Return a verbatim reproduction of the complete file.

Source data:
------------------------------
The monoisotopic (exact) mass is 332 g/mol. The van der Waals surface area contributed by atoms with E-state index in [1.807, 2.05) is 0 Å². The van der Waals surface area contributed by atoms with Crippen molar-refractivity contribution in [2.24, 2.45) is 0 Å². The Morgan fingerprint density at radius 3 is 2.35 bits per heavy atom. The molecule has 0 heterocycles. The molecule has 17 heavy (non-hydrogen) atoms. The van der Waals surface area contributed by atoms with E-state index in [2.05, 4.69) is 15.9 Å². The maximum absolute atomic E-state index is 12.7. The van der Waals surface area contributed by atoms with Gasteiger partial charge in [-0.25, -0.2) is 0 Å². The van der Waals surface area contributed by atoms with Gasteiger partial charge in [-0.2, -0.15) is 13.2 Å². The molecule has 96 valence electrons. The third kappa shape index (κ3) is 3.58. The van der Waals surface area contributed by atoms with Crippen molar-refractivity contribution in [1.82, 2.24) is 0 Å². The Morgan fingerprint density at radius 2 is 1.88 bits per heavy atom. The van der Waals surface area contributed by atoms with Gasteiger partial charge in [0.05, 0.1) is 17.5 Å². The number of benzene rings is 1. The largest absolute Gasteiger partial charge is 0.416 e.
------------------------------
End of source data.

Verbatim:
The monoisotopic (exact) mass is 332 g/mol. The van der Waals surface area contributed by atoms with E-state index in [1.807, 2.05) is 0 Å². The van der Waals surface area contributed by atoms with Crippen molar-refractivity contribution in [2.24, 2.45) is 0 Å². The Morgan fingerprint density at radius 3 is 2.35 bits per heavy atom. The molecule has 0 heterocycles. The molecule has 17 heavy (non-hydrogen) atoms. The van der Waals surface area contributed by atoms with E-state index in [2.05, 4.69) is 15.9 Å². The maximum absolute atomic E-state index is 12.7. The van der Waals surface area contributed by atoms with Gasteiger partial charge in [-0.25, -0.2) is 0 Å². The van der Waals surface area contributed by atoms with Gasteiger partial charge in [-0.2, -0.15) is 13.2 Å². The molecule has 96 valence electrons. The third kappa shape index (κ3) is 3.58. The van der Waals surface area contributed by atoms with Crippen molar-refractivity contribution in [1.82, 2.24) is 0 Å². The Morgan fingerprint density at radius 2 is 1.88 bits per heavy atom. The van der Waals surface area contributed by atoms with Gasteiger partial charge in [0.05, 0.1) is 17.5 Å². The number of benzene rings is 1. The largest absolute Gasteiger partial charge is 0.416 e.